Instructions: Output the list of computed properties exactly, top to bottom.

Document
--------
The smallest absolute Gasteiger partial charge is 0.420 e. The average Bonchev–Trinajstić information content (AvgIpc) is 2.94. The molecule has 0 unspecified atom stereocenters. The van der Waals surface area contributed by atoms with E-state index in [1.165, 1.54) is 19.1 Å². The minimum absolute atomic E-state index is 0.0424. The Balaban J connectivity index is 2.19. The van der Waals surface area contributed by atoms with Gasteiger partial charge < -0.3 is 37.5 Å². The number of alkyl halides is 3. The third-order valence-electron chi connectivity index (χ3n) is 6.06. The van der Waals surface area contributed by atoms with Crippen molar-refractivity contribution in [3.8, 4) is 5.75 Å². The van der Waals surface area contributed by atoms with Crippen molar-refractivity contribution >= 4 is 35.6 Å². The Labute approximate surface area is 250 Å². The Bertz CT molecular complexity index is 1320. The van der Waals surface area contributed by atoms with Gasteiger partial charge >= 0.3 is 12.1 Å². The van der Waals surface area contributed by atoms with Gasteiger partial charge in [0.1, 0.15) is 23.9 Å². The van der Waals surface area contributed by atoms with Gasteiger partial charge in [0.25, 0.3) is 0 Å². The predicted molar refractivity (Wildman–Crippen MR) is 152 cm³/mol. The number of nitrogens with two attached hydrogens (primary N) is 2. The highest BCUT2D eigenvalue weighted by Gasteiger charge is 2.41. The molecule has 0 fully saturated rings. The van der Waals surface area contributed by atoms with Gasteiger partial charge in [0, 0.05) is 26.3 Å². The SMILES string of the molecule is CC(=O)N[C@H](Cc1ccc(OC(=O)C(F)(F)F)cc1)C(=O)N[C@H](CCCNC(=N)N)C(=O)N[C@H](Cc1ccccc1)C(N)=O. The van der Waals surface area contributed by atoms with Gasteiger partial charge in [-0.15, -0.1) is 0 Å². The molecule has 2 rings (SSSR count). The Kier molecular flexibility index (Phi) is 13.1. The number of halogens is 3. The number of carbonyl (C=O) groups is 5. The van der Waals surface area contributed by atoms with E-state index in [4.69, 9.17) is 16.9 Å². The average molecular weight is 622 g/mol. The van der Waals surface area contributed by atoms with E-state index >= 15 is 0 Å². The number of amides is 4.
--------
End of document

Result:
The smallest absolute Gasteiger partial charge is 0.420 e. The average Bonchev–Trinajstić information content (AvgIpc) is 2.94. The molecule has 0 unspecified atom stereocenters. The van der Waals surface area contributed by atoms with E-state index in [1.165, 1.54) is 19.1 Å². The minimum absolute atomic E-state index is 0.0424. The Balaban J connectivity index is 2.19. The van der Waals surface area contributed by atoms with Gasteiger partial charge < -0.3 is 37.5 Å². The number of alkyl halides is 3. The third-order valence-electron chi connectivity index (χ3n) is 6.06. The van der Waals surface area contributed by atoms with Crippen molar-refractivity contribution in [3.8, 4) is 5.75 Å². The van der Waals surface area contributed by atoms with Crippen molar-refractivity contribution >= 4 is 35.6 Å². The Labute approximate surface area is 250 Å². The Bertz CT molecular complexity index is 1320. The van der Waals surface area contributed by atoms with Gasteiger partial charge >= 0.3 is 12.1 Å². The van der Waals surface area contributed by atoms with Gasteiger partial charge in [0.1, 0.15) is 23.9 Å². The van der Waals surface area contributed by atoms with Gasteiger partial charge in [0.25, 0.3) is 0 Å². The predicted molar refractivity (Wildman–Crippen MR) is 152 cm³/mol. The number of nitrogens with two attached hydrogens (primary N) is 2. The highest BCUT2D eigenvalue weighted by Gasteiger charge is 2.41. The molecule has 0 fully saturated rings. The van der Waals surface area contributed by atoms with Gasteiger partial charge in [0, 0.05) is 26.3 Å². The SMILES string of the molecule is CC(=O)N[C@H](Cc1ccc(OC(=O)C(F)(F)F)cc1)C(=O)N[C@H](CCCNC(=N)N)C(=O)N[C@H](Cc1ccccc1)C(N)=O. The van der Waals surface area contributed by atoms with Gasteiger partial charge in [-0.15, -0.1) is 0 Å². The molecule has 2 rings (SSSR count). The Kier molecular flexibility index (Phi) is 13.1. The number of halogens is 3. The number of carbonyl (C=O) groups is 5. The van der Waals surface area contributed by atoms with E-state index in [4.69, 9.17) is 16.9 Å². The average molecular weight is 622 g/mol. The van der Waals surface area contributed by atoms with E-state index >= 15 is 0 Å². The number of amides is 4.